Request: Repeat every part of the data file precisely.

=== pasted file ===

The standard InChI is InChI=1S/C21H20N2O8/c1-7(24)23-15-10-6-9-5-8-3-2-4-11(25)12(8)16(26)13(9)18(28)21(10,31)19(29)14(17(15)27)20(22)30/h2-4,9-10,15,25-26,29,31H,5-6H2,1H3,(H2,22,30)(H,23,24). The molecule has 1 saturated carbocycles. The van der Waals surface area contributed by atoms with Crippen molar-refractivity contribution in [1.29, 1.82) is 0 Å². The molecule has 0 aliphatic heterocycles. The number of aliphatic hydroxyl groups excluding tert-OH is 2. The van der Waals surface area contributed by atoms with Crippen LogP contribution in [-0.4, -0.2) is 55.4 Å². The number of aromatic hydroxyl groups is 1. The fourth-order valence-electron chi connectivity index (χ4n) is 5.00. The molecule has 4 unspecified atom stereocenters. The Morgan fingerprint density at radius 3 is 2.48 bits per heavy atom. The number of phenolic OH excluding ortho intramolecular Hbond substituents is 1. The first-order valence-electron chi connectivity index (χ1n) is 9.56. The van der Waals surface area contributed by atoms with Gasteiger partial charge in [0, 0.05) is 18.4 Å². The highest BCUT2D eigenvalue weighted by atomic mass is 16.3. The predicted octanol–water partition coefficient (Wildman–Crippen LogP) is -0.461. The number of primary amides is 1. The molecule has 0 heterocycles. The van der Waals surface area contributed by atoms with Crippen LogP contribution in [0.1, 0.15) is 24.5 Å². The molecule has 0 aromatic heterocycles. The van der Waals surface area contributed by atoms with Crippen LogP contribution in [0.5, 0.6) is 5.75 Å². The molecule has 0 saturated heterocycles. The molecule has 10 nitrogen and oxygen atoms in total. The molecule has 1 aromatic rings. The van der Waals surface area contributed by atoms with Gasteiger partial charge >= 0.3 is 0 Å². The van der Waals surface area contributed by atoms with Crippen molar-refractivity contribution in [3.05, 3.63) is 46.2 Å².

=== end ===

The standard InChI is InChI=1S/C21H20N2O8/c1-7(24)23-15-10-6-9-5-8-3-2-4-11(25)12(8)16(26)13(9)18(28)21(10,31)19(29)14(17(15)27)20(22)30/h2-4,9-10,15,25-26,29,31H,5-6H2,1H3,(H2,22,30)(H,23,24). The molecule has 1 saturated carbocycles. The van der Waals surface area contributed by atoms with Crippen molar-refractivity contribution in [1.29, 1.82) is 0 Å². The molecule has 0 aliphatic heterocycles. The number of aliphatic hydroxyl groups excluding tert-OH is 2. The van der Waals surface area contributed by atoms with Crippen LogP contribution in [-0.4, -0.2) is 55.4 Å². The number of aromatic hydroxyl groups is 1. The fourth-order valence-electron chi connectivity index (χ4n) is 5.00. The molecule has 4 unspecified atom stereocenters. The Morgan fingerprint density at radius 3 is 2.48 bits per heavy atom. The number of phenolic OH excluding ortho intramolecular Hbond substituents is 1. The first-order valence-electron chi connectivity index (χ1n) is 9.56. The van der Waals surface area contributed by atoms with Gasteiger partial charge in [0, 0.05) is 18.4 Å². The highest BCUT2D eigenvalue weighted by atomic mass is 16.3. The predicted octanol–water partition coefficient (Wildman–Crippen LogP) is -0.461. The number of primary amides is 1. The molecule has 0 heterocycles. The van der Waals surface area contributed by atoms with Crippen LogP contribution in [0.1, 0.15) is 24.5 Å². The molecule has 0 aromatic heterocycles. The van der Waals surface area contributed by atoms with Crippen LogP contribution in [0.5, 0.6) is 5.75 Å². The molecule has 0 saturated heterocycles. The molecule has 10 nitrogen and oxygen atoms in total. The molecule has 1 aromatic rings. The van der Waals surface area contributed by atoms with Gasteiger partial charge >= 0.3 is 0 Å². The van der Waals surface area contributed by atoms with Crippen molar-refractivity contribution in [3.05, 3.63) is 46.2 Å².